Over the last few months I have been working on a development project for a client. The system is a Web application with a store front that sells corporate hospitality packages and tickets for large sporting and cultural events. The kind of events offered include Formula One grand prix’s, Wimbledon Tennis, the Rugby world cup, music concerts amongst many others. The software has been developed in Java using the Spring framework. This application appears to be perfect for deploying to the cloud. Whilst the traffic to the store will hopefully be steady, if all goes to plan there will be large spikes as new events are announced and ticket demand is high. Capacity planning can be difficult for this type of traffic and if not undertaken correctly results in loss of business and damage to an organisations reputation.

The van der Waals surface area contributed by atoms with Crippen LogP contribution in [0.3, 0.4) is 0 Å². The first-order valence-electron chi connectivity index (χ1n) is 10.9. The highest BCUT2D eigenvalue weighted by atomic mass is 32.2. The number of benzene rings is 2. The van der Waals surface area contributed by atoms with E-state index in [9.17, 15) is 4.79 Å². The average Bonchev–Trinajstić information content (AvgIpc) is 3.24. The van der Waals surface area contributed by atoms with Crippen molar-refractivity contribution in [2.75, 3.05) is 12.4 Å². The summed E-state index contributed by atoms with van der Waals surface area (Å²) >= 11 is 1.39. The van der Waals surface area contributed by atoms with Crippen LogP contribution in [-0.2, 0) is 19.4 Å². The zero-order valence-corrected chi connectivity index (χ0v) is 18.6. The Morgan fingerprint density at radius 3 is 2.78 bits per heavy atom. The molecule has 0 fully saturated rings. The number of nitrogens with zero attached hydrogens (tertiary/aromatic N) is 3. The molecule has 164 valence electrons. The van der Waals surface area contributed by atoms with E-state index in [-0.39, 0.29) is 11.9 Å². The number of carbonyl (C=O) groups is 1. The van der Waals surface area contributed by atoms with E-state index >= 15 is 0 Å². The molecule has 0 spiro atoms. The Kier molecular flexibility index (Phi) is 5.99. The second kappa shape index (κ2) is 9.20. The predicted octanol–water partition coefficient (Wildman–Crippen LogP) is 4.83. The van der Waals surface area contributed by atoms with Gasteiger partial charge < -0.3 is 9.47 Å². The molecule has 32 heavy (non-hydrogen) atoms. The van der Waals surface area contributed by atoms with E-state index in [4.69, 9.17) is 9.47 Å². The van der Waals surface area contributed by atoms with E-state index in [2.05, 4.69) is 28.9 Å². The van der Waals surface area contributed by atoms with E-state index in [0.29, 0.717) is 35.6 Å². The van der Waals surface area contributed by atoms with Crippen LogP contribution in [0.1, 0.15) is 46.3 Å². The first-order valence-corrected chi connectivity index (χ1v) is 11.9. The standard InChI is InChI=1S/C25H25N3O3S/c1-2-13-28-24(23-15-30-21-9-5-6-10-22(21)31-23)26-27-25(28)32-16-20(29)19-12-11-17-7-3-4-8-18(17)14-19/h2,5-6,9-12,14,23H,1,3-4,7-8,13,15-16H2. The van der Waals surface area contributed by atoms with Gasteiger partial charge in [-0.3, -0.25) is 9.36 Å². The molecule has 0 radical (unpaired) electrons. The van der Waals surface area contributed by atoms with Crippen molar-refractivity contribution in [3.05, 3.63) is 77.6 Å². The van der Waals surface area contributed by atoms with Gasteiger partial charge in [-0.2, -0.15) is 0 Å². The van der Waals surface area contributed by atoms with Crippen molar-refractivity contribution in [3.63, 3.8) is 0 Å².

For this application, using a Java Platform as a Service (PaaS) is an ideal solution as it will provide the elasticity required to grow and shrink resources according to demand as well as being payable on a per use basis. In addition, the significantly reduced administration involving configuration of servers is also a major benefit. With the decision to use PaaS made, which vendor would be the most appropriate is the next question to be addressed. Any PaaS solution needs to meet a number of requirements for us, including:
This is not a particularly demanding list of requirements and I set out to evaluate the available commercial platforms. I will report my findings in the next post to follow soon.